So how do we fix this?

So any way of fixing scholarly communication has to accommodate these two factors: moderation and evaluation. How would a communication platform look based on Web 2.0 technologies that had to do both of these things?

Content moderation can be done via a simple community-level assessment. Let’s imagine a simple platform where researchers openly share content, similar to any of your favourite ‘social networking’ sites. Content on the platform can be upvoted, rated, ranked, and commented on, all at different levels or in different ways. Examples of how this works as a form of community-led moderation include Reddit, Amazon, and Stack Exchange. Low quality content receives lower ‘scoring’, lower ranking, and overall less attention. Vice versa for higher quality content.

This is basically the same as traditional peer review, but moderated by communities and as a process subsequent to the initial sharing of content. The same potential issues to do with anonymity/identification still exist. The properties of any moderation system should be openness, inclusivity, and transparency.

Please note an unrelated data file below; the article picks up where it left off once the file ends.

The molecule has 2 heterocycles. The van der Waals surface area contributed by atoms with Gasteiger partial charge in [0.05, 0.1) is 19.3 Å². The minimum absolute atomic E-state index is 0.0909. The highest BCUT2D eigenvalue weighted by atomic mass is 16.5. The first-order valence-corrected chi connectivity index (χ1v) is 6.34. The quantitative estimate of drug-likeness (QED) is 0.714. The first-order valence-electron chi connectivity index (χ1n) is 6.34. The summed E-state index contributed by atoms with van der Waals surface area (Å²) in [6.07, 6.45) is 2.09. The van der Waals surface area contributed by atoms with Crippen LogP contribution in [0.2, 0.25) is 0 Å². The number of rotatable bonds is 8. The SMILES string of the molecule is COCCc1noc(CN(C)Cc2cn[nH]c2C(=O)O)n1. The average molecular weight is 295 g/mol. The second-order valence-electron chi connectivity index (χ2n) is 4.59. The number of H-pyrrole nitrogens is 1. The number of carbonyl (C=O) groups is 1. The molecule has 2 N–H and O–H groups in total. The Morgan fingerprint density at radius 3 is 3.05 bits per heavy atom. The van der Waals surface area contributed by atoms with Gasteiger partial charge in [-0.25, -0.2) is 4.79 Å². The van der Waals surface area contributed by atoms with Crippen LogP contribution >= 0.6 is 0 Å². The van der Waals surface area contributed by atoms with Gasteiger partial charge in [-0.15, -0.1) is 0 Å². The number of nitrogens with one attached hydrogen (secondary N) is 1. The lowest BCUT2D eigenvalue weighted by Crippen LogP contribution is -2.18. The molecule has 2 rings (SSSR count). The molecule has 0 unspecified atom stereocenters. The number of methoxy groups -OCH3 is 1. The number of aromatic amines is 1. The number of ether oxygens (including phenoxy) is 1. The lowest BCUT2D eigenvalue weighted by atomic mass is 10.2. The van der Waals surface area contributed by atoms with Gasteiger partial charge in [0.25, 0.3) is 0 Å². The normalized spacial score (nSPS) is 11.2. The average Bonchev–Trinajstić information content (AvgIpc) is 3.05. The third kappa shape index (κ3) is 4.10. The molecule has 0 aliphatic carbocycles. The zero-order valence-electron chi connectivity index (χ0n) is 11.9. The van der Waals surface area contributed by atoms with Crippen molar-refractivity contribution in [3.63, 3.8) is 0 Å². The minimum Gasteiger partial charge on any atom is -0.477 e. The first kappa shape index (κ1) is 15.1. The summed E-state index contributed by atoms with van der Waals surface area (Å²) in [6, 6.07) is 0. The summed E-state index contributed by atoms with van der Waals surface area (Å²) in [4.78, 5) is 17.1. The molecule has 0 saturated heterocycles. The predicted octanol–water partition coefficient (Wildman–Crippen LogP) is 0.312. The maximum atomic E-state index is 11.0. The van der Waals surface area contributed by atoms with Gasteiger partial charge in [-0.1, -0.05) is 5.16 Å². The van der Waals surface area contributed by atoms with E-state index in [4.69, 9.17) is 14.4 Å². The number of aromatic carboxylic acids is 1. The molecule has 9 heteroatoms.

In terms of prestige, this could also be facilitated by communities through the same platform, for example through the same simple voting/ranking system (think Reddit) or a badge system of some sort, like we see on Stack Exchange. Prestige then is based on engagement within the platform, and the value of this engagement to the community.

The importance of these things are that it puts the two most powerful aspects of the communication system in the hands of the research community. Moderation and evaluation become decoupled from publishing, and instead tied to communication and community interaction. That represents a huge shift in how we do research.